For this reason, the generated function uses a single dispatch using a repeated_param to capture all arguments into a single untyped array and passes that to the implementation method. Gross hack, but it works.

dispatch :default_impl do
  # Call the method named 'default_impl' when this is matched
  # Port this to match individual params for better type safety
  repeated_param 'Any', :arguments
end

To improve the parameter handling, you should read the implementation code and convert the manual handling into proper dispatch definitions. In the case of the abs() function, the parameter handling looks like this:

def default_impl(*arguments)
  raise(Puppet::ParseError, "abs(): Wrong number of arguments given (#{arguments.size} for 1)") if arguments.empty?
  value = arguments[0]

  # Numbers in Puppet are often string-encoded which is troublesome ...
  if value.is_a?(String)
    if value =~ %r{^-?(?:\d+)(?:\.\d+){1}$}
      value = value.to_f
    elsif value =~ %r{^-?\d+$}
      value = value.to_i
    else
      raise(Puppet::ParseError, 'abs(): Requires float or integer to work with')
    end
  end

  # We have numeric value to handle ...
  result = value.abs

  return result
end

This can be improved by converting it into one or more dispatches and simplified implementation methods. Notice how little code is now required because we can now trust that the language will enforce the proper data types.

Notice that we removed the splat (*) from the method signature!

dispatch :default_impl do
  param 'Numeric', :value
end

def default_impl(value)
  value.abs
end

Let's look at a more complex function, join(). This function takes one or two parameters. The first is an array of values, and the second is an optional separator. The function will join the array into a string, separated by the separator string.

The originally ported implementation looks like

dispatch :default_impl do
  # Call the method named 'default_impl' when this is matched
  # Port this to match individual params for better type safety
  repeated_param 'Any', :arguments
  end


def default_impl(*arguments)
  # Technically we support two arguments but only first is mandatory ...
  raise(Puppet::ParseError, "join(): Wrong number of arguments given (#{arguments.size} for 1)") if arguments.empty?

  array = arguments[0]

  unless array.is_a?(Array)
    raise(Puppet::ParseError, 'join(): Requires array to work with')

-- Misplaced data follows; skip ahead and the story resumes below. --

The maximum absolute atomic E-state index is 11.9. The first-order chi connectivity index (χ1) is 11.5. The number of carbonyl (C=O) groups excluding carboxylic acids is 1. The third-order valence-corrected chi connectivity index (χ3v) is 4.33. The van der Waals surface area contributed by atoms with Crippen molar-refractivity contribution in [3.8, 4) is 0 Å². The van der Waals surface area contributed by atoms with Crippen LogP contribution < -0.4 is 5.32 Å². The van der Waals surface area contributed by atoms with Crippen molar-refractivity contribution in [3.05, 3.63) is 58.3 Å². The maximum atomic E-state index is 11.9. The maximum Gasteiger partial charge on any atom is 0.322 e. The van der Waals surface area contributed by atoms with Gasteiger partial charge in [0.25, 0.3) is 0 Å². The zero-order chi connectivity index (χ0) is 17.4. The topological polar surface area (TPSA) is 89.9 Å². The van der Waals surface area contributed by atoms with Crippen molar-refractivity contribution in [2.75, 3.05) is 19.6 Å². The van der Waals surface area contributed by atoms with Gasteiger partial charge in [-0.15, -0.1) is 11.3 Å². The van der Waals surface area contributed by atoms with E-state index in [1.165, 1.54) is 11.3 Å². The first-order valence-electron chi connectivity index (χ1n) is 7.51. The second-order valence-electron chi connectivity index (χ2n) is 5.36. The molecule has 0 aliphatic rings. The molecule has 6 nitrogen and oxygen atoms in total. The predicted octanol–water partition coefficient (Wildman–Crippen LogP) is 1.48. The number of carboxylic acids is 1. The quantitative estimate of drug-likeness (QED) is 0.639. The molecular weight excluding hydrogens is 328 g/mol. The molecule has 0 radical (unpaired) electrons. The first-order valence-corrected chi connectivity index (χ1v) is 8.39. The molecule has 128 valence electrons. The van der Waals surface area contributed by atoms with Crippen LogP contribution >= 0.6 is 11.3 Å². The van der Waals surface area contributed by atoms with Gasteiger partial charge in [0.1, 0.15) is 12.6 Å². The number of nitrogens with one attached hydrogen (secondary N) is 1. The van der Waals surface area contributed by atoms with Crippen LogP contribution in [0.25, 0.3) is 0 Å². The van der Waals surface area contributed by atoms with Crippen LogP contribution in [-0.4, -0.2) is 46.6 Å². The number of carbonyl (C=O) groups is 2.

end

  suffix = arguments[1] if arguments[1]

  if suffix
    unless suffix.is_a?(String)
      raise(Puppet::ParseError, 'join(): Requires string to work with')
    end
  end

  result = suffix ? array.join(suffix) : array.join

  return result
end

We can see that there are two signatures, so let's update the dispatch definition.

dispatch :default_impl do
  param 'Array', :values
end

dispatch :separator_impl do
  param 'Array', :values
  param 'String', :separator
end

def default_impl(values)
  values.join
end

def separator_impl(values, separator)
  values.join(separator)
end

Now we have functions that enjoy all the benefits of the modern API, plus they're approximately 9,000x easier to read without all the extra boilerplate code.

Documentation

I'm sure you've noticed that the documentation comments in the function are hot garbage. That's all right. It was probably time for you to take a look at that anyway. You should clean up the documentation to be both readable and to match the puppet-strings format. This will help you automatically document your module on the Puppet Forge on your module's Reference tab.

Testing

The test simply validates that the function compiles and defines a function properly, so you'll also want to write more test cases. If your legacy function has unit tests, you might consider porting them to the new function, following the examples provided as comments.

Got feedback?

I'd really love feedback. Post issues on the project. And if you can provide your feedback as a pull request, that's even better!